* Travelling for music is one of the greatest joys ever
* Seeing seasoned musicians perform live is an incredible experience
* Of the many social events that fell by the wayside this last year, the large-scale live concert will be among the hardest to revive
* The best musicians bring to life the essence of distant lands in whichever space they inhabit
Music allows both mind and spirit to travel freely, so why not travel for music itself?
Of the many social events that fell by the wayside this last year, the large-scale live concert will, perhaps, be among the hardest to revive. Imagine being part of a sweaty, heaving mass of humanity, joined at the hip and elbow, united by a shared love of a specific piece of music, bellowing in unison into a largely closed space. In the moment, it’s magical. In hindsight of the year that just was — shudder. Travelling for music is one of the greatest joys there is. It’s perfectly acceptable to forego sightseeing and social calls when you’re in town for just one defined purpose, the festive atmosphere is electric, and seeing seasoned musicians perform live is an incredible experience.
In February 2020, I travelled to Mumbai from Bengaluru for the 10th edition of the Mahindra Blues Festival, where celebrated musicians from around the world congregated at the city’s iconic Mehboob Studios for two blissful days of the blues. Though I didn’t know it at the time, it was the last such event I would be at for a long while to come. Among the headliners were American blues giants Buddy Guy and Keb’ Mo’ — artistes who have been on my playlist from when CDs were a thing — incredible performers able to captivate a 1,000-strong audience across age groups.
When Keb’ Mo’ sang I got a suitcase, I take it everywhere I go, and Oklahoma, the audience sang along word for word. In that moment, we could have well been anywhere in the Mississippi basin, but we were in Mumbai, and the slide guitar and harmonica brought the Mississippi’s Delta Blues to Mehboob Studios.
As the two-day festival drew to a close, headlining act Buddy Guy walked on stage in his trademark black and white polka dot shirt, just like he had at the festival’s inaugural edition in 2011. This time, the 83-year-old opened with an electrifying rendition of Damn Right I got the Blues and snuck in some casual words of wisdom when he said “Stop hatin’ people you don’t even know”.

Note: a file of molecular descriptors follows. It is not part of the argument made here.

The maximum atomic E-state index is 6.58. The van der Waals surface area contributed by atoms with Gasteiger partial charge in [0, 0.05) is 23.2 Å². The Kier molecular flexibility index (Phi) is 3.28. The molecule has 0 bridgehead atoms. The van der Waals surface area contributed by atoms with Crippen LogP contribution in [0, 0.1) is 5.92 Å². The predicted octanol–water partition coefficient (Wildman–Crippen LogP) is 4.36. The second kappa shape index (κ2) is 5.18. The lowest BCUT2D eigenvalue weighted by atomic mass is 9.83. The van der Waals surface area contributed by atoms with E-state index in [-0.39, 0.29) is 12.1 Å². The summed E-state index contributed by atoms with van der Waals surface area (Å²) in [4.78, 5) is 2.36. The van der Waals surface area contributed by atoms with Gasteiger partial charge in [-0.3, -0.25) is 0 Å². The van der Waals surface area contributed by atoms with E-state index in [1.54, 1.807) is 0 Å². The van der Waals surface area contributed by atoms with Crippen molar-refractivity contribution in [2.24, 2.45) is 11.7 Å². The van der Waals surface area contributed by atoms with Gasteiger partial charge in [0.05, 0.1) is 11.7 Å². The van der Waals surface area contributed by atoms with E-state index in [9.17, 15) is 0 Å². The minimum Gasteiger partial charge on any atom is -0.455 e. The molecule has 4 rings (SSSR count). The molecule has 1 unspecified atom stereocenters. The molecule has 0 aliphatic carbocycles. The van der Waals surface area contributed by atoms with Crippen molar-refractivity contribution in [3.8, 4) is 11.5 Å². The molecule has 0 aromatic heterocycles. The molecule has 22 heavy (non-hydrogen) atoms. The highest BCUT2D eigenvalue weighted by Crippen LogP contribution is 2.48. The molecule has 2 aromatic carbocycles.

Way back in 2007 — when I first watched him at a sit-down show at Delhi’s staid Siri Fort auditorium — he’d strode into the crowd wielding his fretless guitar after playing it with his teeth and towel. Years had passed, but the legendary musician’s theatrics, talent and sharp wit had not waned one bit. For that final hour in Mehboob Studios, I travelled through time, recalling his incredible past performances and marvelling at his zeal, even as he walked into the throng once again singing a slick blues version of Al Green’s Take me to the River.
At a now-defunct bar in Bengaluru a few years ago, Grammy Award winning West African band Tinariwen brought to life the sounds of the Sahara through their soulful songs of loss and longing for their strife-ridden homelands of Mali and Algeria. The pioneering Tuareg band from the ‘80s comprise rebel fighters who sing in Tamashek and produce a unique brand of electric-guitar-heavy desert rock, rooted in stories of nomadic culture and the revolution. The band’s name translates literally to ‘deserts’. Dressed in traditional robes and headgear, Tinariwen sang in a language no one understood, but the Bengaluru audience has always been accepting and immersed, and so the floor was packed and people sang along what they could anyway as the poignant music brought to life the sands and sounds of the distant Sahara Desert to a cramped bar in Bengaluru.
At Singapore’s Neon Lights Festival in 2016, a rain-drenched Fort Canning Park saw Icelandic band Sigur Rós take the stage as the final act. The outfit is known for its wistful vocals and haunting melodies, a dreamlike soundscape that automatically elicits in the mind’s eye visuals of wind-battered cliffs and black volcanic beaches strewn with glittering ice formations. Even at the end of a booze-fuelled music festival, the Singapore audience stood in rapt, silent attention as ethereal orchestral music and falsetto vocals in an unfamiliar language filled the air, conjuring up visuals of magical Nordic landscapes and surreal Scandinavian fantasy stories.
That’s the thing about the live concert. The best musicians bring to life the essence of distant lands in whichever space they inhabit. Sounds and stories from around the world converge upon a local audience. To occupy a space filled with strangers and still feel bound by a common thread, still sing in unison, still share a smile and whoop at a particularly slick guitar solo — the live concert is an irreplaceable feeling, and just being physically present allows for both mind and spirit to journey freely through the music.
Malavika Bhattacharya is a Delhi-based freelance travel writer